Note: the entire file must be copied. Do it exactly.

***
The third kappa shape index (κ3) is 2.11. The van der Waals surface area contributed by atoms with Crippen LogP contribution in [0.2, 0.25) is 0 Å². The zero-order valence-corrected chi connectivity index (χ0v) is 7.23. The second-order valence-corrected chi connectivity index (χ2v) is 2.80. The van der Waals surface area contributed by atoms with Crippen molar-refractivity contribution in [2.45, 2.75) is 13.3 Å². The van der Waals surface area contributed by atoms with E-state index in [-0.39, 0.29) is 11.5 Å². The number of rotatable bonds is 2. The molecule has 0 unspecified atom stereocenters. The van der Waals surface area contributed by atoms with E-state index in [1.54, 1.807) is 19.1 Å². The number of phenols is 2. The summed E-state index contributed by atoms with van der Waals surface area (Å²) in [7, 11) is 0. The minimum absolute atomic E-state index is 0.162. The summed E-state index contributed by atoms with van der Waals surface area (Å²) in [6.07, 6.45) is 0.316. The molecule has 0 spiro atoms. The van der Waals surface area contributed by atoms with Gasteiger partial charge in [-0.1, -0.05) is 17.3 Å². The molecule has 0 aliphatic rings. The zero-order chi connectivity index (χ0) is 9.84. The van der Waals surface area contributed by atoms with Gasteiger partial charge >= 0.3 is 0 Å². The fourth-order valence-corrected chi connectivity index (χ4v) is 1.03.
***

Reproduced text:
The third kappa shape index (κ3) is 2.11. The van der Waals surface area contributed by atoms with Crippen LogP contribution in [0.2, 0.25) is 0 Å². The zero-order valence-corrected chi connectivity index (χ0v) is 7.23. The second-order valence-corrected chi connectivity index (χ2v) is 2.80. The van der Waals surface area contributed by atoms with Crippen molar-refractivity contribution in [2.45, 2.75) is 13.3 Å². The van der Waals surface area contributed by atoms with E-state index in [-0.39, 0.29) is 11.5 Å². The number of rotatable bonds is 2. The molecule has 0 unspecified atom stereocenters. The van der Waals surface area contributed by atoms with E-state index in [1.54, 1.807) is 19.1 Å². The number of phenols is 2. The summed E-state index contributed by atoms with van der Waals surface area (Å²) in [7, 11) is 0. The minimum absolute atomic E-state index is 0.162. The summed E-state index contributed by atoms with van der Waals surface area (Å²) in [6.07, 6.45) is 0.316. The molecule has 0 spiro atoms. The van der Waals surface area contributed by atoms with Gasteiger partial charge in [-0.1, -0.05) is 17.3 Å². The molecule has 0 aliphatic rings. The zero-order chi connectivity index (χ0) is 9.84. The van der Waals surface area contributed by atoms with Gasteiger partial charge >= 0.3 is 0 Å². The fourth-order valence-corrected chi connectivity index (χ4v) is 1.03.